A friend of a friend

Updated: Nov 24

The kōrero series is a collection of picture books made for grown-ups. They’re designed to showcase leading New Zealand writers and artists working together in a collaborative and dynamic way. Maeve Hughes reviews Shining Land, the second book of the series.


Click here to read Maeve's review of the first kōrero book, High Wire.



Shining Land:

Looking for Robin Hyde


Paula Morris and Haru Sameshima


Massey University Press, November 2020



If eighty years after you died a writer and a photographer were to do a road trip plotting the places you’d lived in your life, what would the documentation look like? What would have happened to the buildings where you did your most important work, met your partners and made your children? Shining Land is the latest book from the kōrero series and sends writer, Paula Morris, and photographer, Haru Sameshima, on a road trip of the places from which writer Robin Hyde (1906-1939) stepped into the world.


The most beautiful photos in the book are the ones which show the discontinuity between our time and hers. The layers of paint and crayon scribbled over old chipped skirting and wallpaper. The photos are not small old black and white prints. They have not been found in old albums documenting a blurry past. They are fresh and taken with an eye that looks thoughtfully at the things that have changed amidst the things that haven’t.


Of the things that have not changed, between us and Robin Hyde, we have mountains and oceans. Sameshima captures great gasps of these views locating us broadly and undeniably in the New Zealand landscape. Of the things that have changed we can see the force of the years that have continued to push themselves into these landscapes. We see the stripped porches of the Queen Mary Hospital no longer a place for residents. We see the commercial carpet covering the disused rooms of the lodge Hyde spent years in. These rooms feel like empty classrooms yet something lingers in their shape that alights a connection to Hyde. The stairs she climbed every day to write in the attic of her lodge are still there and when Morris climbs them she writes: “Something about the attic excites us both: it seems alive with Hyde, or perhaps we feel close to her in this plain space; the shape would have been familiar to her, the quiet” (55).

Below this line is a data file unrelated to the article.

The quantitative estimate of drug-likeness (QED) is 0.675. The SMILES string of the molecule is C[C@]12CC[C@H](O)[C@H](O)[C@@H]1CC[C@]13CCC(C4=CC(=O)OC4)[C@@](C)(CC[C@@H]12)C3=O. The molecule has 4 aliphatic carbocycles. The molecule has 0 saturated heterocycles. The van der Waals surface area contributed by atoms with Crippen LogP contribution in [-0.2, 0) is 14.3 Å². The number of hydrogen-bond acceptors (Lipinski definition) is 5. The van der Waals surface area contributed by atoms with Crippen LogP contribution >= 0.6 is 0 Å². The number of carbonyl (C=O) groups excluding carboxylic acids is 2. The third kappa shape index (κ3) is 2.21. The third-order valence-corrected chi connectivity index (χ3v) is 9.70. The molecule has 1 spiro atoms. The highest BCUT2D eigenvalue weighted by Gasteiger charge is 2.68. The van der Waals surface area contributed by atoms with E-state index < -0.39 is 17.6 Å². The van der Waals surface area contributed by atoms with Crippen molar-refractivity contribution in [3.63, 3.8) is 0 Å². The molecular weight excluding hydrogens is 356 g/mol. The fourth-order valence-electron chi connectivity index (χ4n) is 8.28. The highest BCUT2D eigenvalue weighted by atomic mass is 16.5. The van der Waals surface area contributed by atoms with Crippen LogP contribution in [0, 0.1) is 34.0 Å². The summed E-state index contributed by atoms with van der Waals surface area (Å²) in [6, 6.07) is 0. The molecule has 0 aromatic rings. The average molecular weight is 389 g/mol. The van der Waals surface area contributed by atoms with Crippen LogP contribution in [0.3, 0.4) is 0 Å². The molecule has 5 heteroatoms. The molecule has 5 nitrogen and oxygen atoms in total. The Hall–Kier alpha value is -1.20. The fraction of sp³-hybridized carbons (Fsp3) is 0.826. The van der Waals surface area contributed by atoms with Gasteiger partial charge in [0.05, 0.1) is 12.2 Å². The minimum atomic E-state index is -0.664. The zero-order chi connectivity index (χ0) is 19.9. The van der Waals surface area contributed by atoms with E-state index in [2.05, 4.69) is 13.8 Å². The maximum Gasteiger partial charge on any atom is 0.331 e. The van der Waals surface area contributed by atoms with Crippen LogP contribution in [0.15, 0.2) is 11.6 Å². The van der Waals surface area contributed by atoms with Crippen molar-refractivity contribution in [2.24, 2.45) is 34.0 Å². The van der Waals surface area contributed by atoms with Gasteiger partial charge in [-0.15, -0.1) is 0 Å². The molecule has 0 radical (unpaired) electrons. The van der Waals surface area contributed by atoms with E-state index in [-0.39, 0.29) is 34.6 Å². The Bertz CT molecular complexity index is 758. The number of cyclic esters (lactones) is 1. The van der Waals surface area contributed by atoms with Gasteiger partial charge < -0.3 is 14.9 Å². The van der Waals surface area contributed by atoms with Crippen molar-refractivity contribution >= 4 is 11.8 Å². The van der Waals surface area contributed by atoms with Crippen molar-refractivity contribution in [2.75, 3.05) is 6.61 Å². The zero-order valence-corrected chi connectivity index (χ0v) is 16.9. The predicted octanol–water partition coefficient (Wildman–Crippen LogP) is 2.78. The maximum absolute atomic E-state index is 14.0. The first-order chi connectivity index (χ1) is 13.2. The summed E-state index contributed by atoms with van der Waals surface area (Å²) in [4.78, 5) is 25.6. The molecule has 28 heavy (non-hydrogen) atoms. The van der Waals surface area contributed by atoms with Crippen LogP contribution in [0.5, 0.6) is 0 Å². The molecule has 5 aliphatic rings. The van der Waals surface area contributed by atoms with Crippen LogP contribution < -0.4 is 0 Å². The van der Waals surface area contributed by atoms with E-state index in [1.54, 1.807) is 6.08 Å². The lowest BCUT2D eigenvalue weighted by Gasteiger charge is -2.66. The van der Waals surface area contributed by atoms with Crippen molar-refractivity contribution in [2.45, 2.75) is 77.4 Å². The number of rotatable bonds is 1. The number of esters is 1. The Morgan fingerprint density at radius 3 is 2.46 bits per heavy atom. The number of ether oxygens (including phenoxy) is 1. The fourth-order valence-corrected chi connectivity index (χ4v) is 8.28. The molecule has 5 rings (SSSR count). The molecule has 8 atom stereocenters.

Shining Land : pp. 48–49 Rangitoto ki te Tonga D’Urville Island and Te Aumiti French Pass, from French Pass Road, 2020. Photography by Haru Sameshima.


Morris’ writing is appropriately personal in response to Hyde’s own. It takes a familiar tone with the reader as she talks about the places from Hyde’s life that she visits. There is room for both authors in this book. The conversation flows easily between the two with Morris fluently quoting Hyde’s own words at the crux of each issue. Hyde does not feel like a stranger to us but rather a friend of a friend. Morris does not shy away from the subject of Hyde’s death. To shy away from death in a life like Hyde’s would be to ignore vast and important landmarks of it. She acknowledges the deaths which are important parts of Hyde’s life, her first baby, her jump into a harbour, the deaths she saw at war, as well as what simple details can be said of her final actions.

There are places that Hyde lived in which are now no longer a part of our landscape. Hyde spent a month in Whangaroa Harbour living in a shack among the mangroves. When Morris visits nearly a hundred years later “It’s impossible to identify the tongue of land where Hyde stayed. It may be paddock now” (64). Even the landscape has changed, folded under the weight of time and churned out new shapes. No one can expect to be remembered by the land which they lived in. Throughout the book there are photos of war memorials; man's attempt to set remembering in stone.


Shining Land demonstrates how Hyde is most clearly remembered through her own words. The ones she wrote of and by herself in her own time. As Sameshima’s photos show, her voice does not echo out of the places from which it once spoke. Those places are now filled with their own sounds. Instead Morris guides our minds to meet Hyde’s, safely set aside in the words which she wrote.


Thanks to Massey University Press we have two copies of Shining Land to give away.

Enter the competition here.


Shining Land : p. 40 Whanganui River view from Somme Parade, 2020. p. 13 Detail of the attic door, the ‘Lodge’, building 55, Unitec Institute of Technology, Auckland, 2020. p. 32 Medical bottles display, Porirua Hospital Museum, 2020. Photography by Haru Sameshima.

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